With these words, the first modernist movement in the Mexican literature and arts was launched, purposely linking it to those named in the concluding “Avant-Garde Directory”, such as Borges, Ortega y Gassett, Diego Rivera, Apollinaire, Max Jacob, Cocteau, among dozens of other names which are now lost to time. The manifesto is a bold j’accuse aimed squarely at the literary establishment of Mexico, and we have to admire the gumption that alienated Maples Arce from his more conventional contemporaries.
This is what makes this volume of Stridentist Poems so powerful. However, we must in good faith mention two minor criticisms in regards to this edition
The first is several of the word choices in the translations of this volume. Here’s one example that stands out dramatically. From City:
Los asalta braguetas literarios
de esta nueva belleza
sudorosa del siglo,
Literary dick gropers
will understand nothing
about the century’s
sweating new beauty,
“Bragueta” is a word for zipper (another great industrial technology, right?), and the first line literally would be rendered “Literary zippers attack them”, a reference to some of the perhaps oversexed literati in Mexico not understanding and criticizing the winds of change blowing from the East. But there is no reference to penises in the original, and that is quite a liberty to take in translation, especially given the arguably anti-gay connotation of the phrase. As Cascia tries explain in the notes to the translation, this is an attempt to contemporize the sentiment of the line, but is problematic at best. I counted a couple of other questionable choices like that in the translation. But this issue only emerges in a few stanzas of the collection and does not detract from the work as a whole.
The second involves the literary trajectory of Maples Arce himself. Cascia points out in his introduction and notes the fact that after influencing Mexican letters by spearheading Stridentism, Maples Arce himself moved on in coming years into a mainstream, perhaps even to the retaguardia. To a career as a diplomat and memoirist, with poetic works that no longer eschewed tradition, going so far as to edit a controversial anthology of Mexican poetry that omitted his Stridentist comrades and contemporaries, as well as dropping all the manifesto “I affirm” poses.
It is worth noting that Maples Arce published another collection in 1947 “Memorial de la Sangre” (including “Espana,1936”) and intermittently composed and published poems up through 1980, the year before his death, along with other works of prose which chronicled his life and diplomatic career.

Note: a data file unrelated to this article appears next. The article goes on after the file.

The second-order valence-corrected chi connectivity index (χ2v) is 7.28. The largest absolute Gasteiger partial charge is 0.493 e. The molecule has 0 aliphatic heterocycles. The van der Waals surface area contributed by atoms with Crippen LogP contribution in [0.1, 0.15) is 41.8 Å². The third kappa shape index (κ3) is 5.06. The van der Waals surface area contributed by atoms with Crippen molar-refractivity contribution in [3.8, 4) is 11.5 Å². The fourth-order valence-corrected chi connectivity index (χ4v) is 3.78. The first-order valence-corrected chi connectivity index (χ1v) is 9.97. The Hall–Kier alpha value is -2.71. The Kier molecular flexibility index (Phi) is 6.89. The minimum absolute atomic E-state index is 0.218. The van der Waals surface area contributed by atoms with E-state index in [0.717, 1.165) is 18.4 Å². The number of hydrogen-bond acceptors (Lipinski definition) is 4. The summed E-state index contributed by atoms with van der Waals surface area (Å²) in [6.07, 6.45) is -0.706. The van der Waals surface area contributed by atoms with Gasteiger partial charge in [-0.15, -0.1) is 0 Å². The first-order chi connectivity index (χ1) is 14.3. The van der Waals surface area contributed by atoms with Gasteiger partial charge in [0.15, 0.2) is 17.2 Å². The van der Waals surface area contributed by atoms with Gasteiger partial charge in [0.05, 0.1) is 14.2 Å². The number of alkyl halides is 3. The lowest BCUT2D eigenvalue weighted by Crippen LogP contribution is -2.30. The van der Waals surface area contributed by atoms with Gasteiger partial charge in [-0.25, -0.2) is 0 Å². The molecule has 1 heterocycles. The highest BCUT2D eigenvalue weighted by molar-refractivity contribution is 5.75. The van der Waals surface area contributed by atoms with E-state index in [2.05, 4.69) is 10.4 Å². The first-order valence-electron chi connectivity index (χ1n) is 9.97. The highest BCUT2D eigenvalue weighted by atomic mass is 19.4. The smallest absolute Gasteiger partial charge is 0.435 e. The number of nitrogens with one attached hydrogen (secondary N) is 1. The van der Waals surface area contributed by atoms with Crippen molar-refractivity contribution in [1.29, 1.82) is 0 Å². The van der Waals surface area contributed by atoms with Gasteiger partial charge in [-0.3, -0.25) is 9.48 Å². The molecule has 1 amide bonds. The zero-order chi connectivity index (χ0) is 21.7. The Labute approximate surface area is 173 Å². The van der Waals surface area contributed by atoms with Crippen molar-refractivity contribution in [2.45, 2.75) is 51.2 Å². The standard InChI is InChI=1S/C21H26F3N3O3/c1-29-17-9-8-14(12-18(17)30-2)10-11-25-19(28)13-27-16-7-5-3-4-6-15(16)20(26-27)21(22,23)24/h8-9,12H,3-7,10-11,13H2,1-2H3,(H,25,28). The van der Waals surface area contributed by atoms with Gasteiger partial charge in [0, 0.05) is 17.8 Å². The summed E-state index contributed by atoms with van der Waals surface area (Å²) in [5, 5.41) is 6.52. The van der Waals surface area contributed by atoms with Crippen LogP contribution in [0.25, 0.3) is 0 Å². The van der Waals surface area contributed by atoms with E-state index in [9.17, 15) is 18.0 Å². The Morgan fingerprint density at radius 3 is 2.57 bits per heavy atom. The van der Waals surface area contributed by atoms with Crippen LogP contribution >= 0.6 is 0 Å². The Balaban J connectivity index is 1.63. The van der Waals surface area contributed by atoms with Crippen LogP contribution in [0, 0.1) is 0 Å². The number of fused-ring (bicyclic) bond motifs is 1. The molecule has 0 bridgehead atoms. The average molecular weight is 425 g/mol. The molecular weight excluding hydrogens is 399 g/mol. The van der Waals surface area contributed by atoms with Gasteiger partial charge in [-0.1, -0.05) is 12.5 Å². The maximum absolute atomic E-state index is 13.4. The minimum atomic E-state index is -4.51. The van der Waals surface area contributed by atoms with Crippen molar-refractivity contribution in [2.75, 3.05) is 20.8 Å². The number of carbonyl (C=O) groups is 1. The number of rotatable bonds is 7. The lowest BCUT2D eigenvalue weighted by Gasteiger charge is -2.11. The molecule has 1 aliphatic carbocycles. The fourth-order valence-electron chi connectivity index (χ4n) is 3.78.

So though he may very well have turned his back on the movement he once was so eager to be credited with, his poetic output continued right until the end. (The posthumous collection Las semillas del tiempo: obra poetica 1919-1980, bears this out).
Was it necessary for Maples Arce to continue to be in a vanguard in order for these initial works to stay relevant? Not at all. In the same way that social or political affiliations – such the idealization of the Soviets by the global intelligentsia of the early 1920’s (and manifest in these Estridentista poems) was soon tempered by a realization of the excesses of State authoritarianism and new forms of worker enslavement and oppression – so too do poetic ambitions evolve and shift, if not always to the liking of the current audience that looks on.
What happens when you sing the mechanized future and that mechanized future actually arrives? Perhaps then you can write about la memoria y el viento again, without cynicism. (We can further imagine that the poems of social media and our digital age may not age so well either.)
But these are all minor concerns. This bilingual collection of poems translated by KM Cascia is ultimately revelatory. Though arguably Maples Arce the conventional author and diplomat may be dead, the poems he composed come to us vividly with the electric excitement of a new age. Stridentist Poems helps remind us of what the poetic cutting-edge can look like with the passage of time, and which words ultimately last.
david alberto fernández is a poet born in Miami, Florida who lives in Takoma Park Maryland with his wife and daughter. A 25 year-employee of the world's largest library, he has had a lifelong love of words, books, auspicious birds, and new ideas.